Go to the ant, you sluggard; consider her ways, and be wise:
Read Chapter 6
Ambrose of Milan
The ant is a tiny creature, yet it ventures to achieve things beyond its strength. It is not driven to labor as a slave is. Rather, without compulsion and with freedom of foresight, it lays up provision for a future day. Scripture admonishes us to imitate the industry of the ant: “Go to the ant, you sluggard, and consider her ways and be wiser than she.” [The ant] has no land under cultivation. Yet, without a taskmaster to urge it on as it looks after its stock of food, what a harvest has it in store for itself—a harvest gathered from the results of your labors! While you may frequently be in need, it wants for nothing. There are no granaries closed to the ant, no guards impassable, no stores of grain untouchable! The guard sees and dares not prohibit the theft. The owner gazes on his loss and exacts no punishment! Over the plain moves the dark column. The paths are aglow with the concourse of voyagers and particles of grain which cannot be seized by their narrow jaws are being heaved ...
[The sluggard] has not imitated the ant. He has not gathered to himself grains while it was summer. What do I mean by “while it was summer”? While he had quietude of life, while he had this world’s prosperity, when he had leisure; when he was being called happy by all, while it was summer. He should have imitated the ant, he should have heard the Word of God, he should have gathered together grains, and he should have stored them within. But there came the trial of tribulation, there came upon him a winter of numbness, a tempest of fear, the cold of sorrow, whether it were loss, or any danger to his safety, or any bereavement of his family; or any dishonor and humiliation. In winter; the ant falls back upon that which in summer it has gathered together; and within its secret store, where no one can see, it is replenished by its summer toils. When for itself it was gathering together these stores in summer, every one saw it: when on these it feeds in winter, no one sees. What does this ...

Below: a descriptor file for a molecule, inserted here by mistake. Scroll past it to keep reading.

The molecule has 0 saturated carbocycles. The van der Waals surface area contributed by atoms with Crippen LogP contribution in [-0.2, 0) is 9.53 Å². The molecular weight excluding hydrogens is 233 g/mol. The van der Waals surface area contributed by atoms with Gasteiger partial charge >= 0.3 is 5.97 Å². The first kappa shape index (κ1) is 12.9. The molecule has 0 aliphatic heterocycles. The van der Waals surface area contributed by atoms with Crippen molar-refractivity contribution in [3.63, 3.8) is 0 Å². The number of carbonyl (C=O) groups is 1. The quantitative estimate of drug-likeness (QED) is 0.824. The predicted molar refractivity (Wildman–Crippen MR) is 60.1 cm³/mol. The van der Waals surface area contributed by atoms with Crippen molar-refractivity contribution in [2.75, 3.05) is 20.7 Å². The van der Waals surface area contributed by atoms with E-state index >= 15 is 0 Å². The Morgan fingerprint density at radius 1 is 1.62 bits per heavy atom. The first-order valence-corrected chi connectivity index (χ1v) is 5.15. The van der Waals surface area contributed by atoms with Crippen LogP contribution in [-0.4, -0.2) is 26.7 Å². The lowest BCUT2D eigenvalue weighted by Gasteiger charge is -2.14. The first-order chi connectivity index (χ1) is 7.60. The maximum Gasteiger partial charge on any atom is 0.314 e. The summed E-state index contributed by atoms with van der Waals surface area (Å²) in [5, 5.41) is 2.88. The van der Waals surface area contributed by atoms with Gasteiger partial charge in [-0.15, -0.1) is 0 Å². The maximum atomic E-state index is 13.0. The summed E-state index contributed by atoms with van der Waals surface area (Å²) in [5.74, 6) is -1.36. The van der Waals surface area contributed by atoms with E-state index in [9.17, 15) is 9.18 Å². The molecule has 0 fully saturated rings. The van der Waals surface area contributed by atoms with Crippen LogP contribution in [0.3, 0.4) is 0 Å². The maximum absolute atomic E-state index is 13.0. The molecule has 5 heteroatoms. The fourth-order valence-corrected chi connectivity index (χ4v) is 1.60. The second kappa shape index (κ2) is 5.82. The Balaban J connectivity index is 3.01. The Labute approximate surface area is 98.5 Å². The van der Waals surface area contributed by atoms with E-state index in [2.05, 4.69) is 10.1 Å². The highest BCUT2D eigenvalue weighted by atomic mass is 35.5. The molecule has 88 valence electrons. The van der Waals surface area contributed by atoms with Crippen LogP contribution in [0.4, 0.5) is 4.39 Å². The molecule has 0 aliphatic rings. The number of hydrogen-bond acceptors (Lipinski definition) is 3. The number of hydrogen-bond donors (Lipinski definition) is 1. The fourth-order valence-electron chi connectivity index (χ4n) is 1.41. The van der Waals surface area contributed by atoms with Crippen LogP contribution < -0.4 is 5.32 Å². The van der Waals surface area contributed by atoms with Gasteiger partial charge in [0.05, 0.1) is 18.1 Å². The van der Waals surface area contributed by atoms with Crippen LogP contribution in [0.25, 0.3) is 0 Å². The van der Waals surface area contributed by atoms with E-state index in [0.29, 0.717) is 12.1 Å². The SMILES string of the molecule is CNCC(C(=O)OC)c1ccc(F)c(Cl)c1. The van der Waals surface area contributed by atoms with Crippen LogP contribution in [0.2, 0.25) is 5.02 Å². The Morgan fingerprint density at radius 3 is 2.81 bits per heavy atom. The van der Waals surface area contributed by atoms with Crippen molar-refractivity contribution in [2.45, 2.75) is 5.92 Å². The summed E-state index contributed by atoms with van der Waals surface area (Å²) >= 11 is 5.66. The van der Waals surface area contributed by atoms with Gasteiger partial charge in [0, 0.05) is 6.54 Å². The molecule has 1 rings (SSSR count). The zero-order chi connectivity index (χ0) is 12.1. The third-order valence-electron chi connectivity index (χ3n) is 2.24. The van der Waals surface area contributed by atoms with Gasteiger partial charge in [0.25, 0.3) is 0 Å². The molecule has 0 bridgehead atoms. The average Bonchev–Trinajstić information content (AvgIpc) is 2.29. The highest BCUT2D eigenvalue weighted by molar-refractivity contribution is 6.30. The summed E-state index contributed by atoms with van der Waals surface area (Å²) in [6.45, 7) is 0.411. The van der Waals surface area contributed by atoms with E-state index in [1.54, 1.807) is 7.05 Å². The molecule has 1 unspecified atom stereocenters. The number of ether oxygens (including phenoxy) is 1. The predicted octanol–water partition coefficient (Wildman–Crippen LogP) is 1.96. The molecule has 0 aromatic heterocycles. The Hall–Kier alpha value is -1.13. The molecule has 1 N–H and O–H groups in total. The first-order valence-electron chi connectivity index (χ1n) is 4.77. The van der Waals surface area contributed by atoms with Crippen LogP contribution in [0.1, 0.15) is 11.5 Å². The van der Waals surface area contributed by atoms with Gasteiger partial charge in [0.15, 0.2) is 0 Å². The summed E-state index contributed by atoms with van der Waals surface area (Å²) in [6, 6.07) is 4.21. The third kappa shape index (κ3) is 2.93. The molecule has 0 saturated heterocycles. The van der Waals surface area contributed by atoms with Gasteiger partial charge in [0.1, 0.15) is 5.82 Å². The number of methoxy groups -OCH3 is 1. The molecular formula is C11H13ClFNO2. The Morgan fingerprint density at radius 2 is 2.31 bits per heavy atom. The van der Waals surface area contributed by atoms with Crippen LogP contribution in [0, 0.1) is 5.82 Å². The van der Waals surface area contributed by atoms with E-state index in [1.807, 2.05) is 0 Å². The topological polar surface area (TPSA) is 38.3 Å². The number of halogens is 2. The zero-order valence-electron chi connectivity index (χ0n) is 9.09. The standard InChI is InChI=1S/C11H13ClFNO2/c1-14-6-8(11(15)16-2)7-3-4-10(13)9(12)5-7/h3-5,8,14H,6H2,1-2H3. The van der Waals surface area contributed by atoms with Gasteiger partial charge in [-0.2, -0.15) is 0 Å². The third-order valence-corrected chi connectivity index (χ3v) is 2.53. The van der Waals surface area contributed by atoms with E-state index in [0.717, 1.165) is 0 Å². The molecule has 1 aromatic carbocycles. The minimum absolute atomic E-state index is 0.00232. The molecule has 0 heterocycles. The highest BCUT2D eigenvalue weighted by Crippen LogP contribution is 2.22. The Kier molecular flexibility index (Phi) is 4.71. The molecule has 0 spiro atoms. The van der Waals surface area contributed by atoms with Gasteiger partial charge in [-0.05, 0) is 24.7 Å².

Why should we dwell upon the amount of evil there is in idleness, when the apostle clearly prescribes that he who does not work should not eat. As daily sustenance is necessary for everyone, so labor in proportion to one’s strength is also essential.… The Lord couples sloth with wickedness, saying, “Wicked and slothful servant.” Wise Solomon, also, praises the laborer not only in the words already quoted, but also, in rebuking the sluggard, associating him by contrast with the tiniest of insects: “Go to the ant, O sluggard.” We have reason to fear, therefore, lest, perchance, on the day of judgment this fault may also be alleged against us, since he who has endowed us with the ability to work demands that our labor be proportioned to our capacity.
[Let us ponder] Solomon’s sending us to learn wisdom from the ants, urging the sluggard to profit by their example. I began to weary of my capacity and to yearn for the cells of the monastery and to desire the comfort of the solicitude of those ants in whose community all worked together and where, since nothing belonged to anyone, all possessed all things in common.